Scott McClellan: Plenty of criticism, no answers

The press secretary won't say whether Bush knew that his claim about mobile weapons labs had already been debunked.

By Tim Grieve
April 12, 2006 10:01PM (UTC)
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At this morning's press gaggle, White House press secretary Scott McClellan pushed back hard against the Washington Post's report that George W. Bush misrepresented intelligence about those Iraqi mobile weapons labs that weren't. The Post's story was "irresponsible reporting" and left an impression that's "not true," McClellan said.

McClellan said that Bush based his May 29, 2003, statement about the supposed labs on an intelligence assessment that had been released publicly the day before. Yes, but was Bush also aware at the time that a group of experts dispatched by the Defense Intelligence Agency had concluded in a report faxed back to Washington that the trailers found in Iraq weren't really weapons labs at all? Reporters asked McClellan variations on that question at least a dozen times this morning. He never gave a definitive answer.


The president relied on the publicly released intelligence assessment, McClellan said. Yes, but did the president also have the contrary report from the group of experts? You'll have to ask the intelligence community why it said what it said in the intelligence assessment, McClellan said. Yes, but did the president have the contrary report from the experts? These things take a while to work through the system, McClellan said. Yes, but did he have the report from the experts? It was reckless of ABC to use the Post story as a basis for saying that Bush knew his statement was false, McClellan said.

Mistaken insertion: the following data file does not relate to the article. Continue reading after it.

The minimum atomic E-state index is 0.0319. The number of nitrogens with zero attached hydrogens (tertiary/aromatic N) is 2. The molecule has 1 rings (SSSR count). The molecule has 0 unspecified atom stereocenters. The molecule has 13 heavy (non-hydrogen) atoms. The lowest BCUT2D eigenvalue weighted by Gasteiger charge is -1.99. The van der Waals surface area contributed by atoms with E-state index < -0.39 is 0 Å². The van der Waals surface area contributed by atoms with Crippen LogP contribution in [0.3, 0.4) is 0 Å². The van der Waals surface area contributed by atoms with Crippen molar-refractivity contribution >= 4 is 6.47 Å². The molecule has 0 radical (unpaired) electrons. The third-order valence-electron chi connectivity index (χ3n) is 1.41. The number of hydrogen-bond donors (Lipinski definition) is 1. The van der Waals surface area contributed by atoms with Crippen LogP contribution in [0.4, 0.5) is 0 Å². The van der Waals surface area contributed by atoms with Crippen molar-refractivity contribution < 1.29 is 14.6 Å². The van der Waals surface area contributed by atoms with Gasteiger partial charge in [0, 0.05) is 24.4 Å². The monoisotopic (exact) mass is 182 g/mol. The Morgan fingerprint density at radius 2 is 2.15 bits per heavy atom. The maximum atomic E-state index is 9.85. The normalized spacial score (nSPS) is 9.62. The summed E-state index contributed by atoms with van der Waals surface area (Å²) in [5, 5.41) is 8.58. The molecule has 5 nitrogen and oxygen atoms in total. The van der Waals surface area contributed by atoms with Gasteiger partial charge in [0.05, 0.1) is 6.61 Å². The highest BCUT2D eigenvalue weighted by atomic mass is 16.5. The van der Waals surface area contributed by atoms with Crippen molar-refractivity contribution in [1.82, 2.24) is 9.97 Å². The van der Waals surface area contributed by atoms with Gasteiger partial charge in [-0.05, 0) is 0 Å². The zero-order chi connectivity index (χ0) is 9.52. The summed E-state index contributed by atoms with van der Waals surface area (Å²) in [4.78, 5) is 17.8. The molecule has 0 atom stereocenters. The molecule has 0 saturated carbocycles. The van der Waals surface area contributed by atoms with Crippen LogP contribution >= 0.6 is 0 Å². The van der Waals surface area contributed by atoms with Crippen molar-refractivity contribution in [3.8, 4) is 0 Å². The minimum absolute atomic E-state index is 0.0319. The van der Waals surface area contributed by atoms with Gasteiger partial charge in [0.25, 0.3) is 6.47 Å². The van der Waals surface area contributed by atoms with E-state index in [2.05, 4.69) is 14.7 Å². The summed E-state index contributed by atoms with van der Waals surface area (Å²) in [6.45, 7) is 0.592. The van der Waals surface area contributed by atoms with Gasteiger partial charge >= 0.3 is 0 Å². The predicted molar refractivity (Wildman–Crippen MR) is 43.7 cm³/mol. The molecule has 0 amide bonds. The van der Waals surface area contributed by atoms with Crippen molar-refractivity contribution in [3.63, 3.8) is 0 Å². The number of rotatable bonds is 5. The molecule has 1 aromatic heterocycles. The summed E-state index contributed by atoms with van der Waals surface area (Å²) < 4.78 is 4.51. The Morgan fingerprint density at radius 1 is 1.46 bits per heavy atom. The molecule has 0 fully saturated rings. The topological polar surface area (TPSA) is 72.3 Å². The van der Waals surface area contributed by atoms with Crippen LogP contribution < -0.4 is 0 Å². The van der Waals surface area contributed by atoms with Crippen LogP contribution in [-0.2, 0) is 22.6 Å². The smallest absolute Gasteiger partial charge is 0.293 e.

An ABC reporter tried again: "Was the president aware of the faxed field report?" McClellan snapped back: "I think it's reckless reporting for ABC to go this morning and say that the Washington Post says that the president knew at the time what he was saying was not true."

Reporter: So was the president made aware of the fact ...


McClellan: And are you all going to apologize?

Reporter: Was the president made aware of the faxed field report?

McClellan: Are you all going to apologize for that?

Reporter: Was the president aware of the faxed field report?

McClellan: Is that a correct statement?


Reporter: Scott, was the president made aware of the field report that was faxed?

McClellan: Jessica, I just told you, I've asked the intelligence community what they based this paper on. I can't tell you what they based their paper on. You have to. We're not an intelligence-gathering agency.


Reporter: No, but was the field report faxed ...

McClellan: The president made his comments based on this white paper that was publicly released by the Central Intelligence Agency and the Defense Intelligence Agency, which is the arm of the -- which is an arm of the Pentagon ...

Reporter: ... The question is, was he aware of this report on May 27?


McClellan: I just told you -- you shouldn't make any assumptions, but you should go and ask the intelligence community what was this based on. I can't tell you what they based that on. They're the intelligence-gathering agency.

Reporter: You can tell us if the president had this information. Did he have this information?

McClellan: Jessica, this -- I just saw this report. I'll come back with more information if there is. But this is reckless reporting. And for you all to go on the air this morning and make such a charge is irresponsible ...


A few minutes later, the ABC reporter asked McClellan to "clarify" what specifically was wrong with the Post's article. "I've got to go," McClellan said, then insisted that he'd already done just that. The reporter began to ask McClellan again whether he was denying that Bush was aware of the faxed report from the experts at the time he spoke about the supposed mobile weapons labs. McClellan cut her off.

McClellan: Hang on. Are you saying that the president went out there and said something that he knew was not true? That's what you said on ABC News --

Reporter: I didn't say anything on ABC News --

McClellan: ABC News said that this morning. And is ABC News going to apologize for making that assertion?


Reporter: My question is, are you denying that there was ...

McClellan: You haven't answered my question. Are you going to apologize for that?

Reporter: ... contrary information?

McClellan: I just did, Jessica. I just answered that very question.

Tim Grieve

Tim Grieve is a senior writer and the author of Salon's War Room blog.

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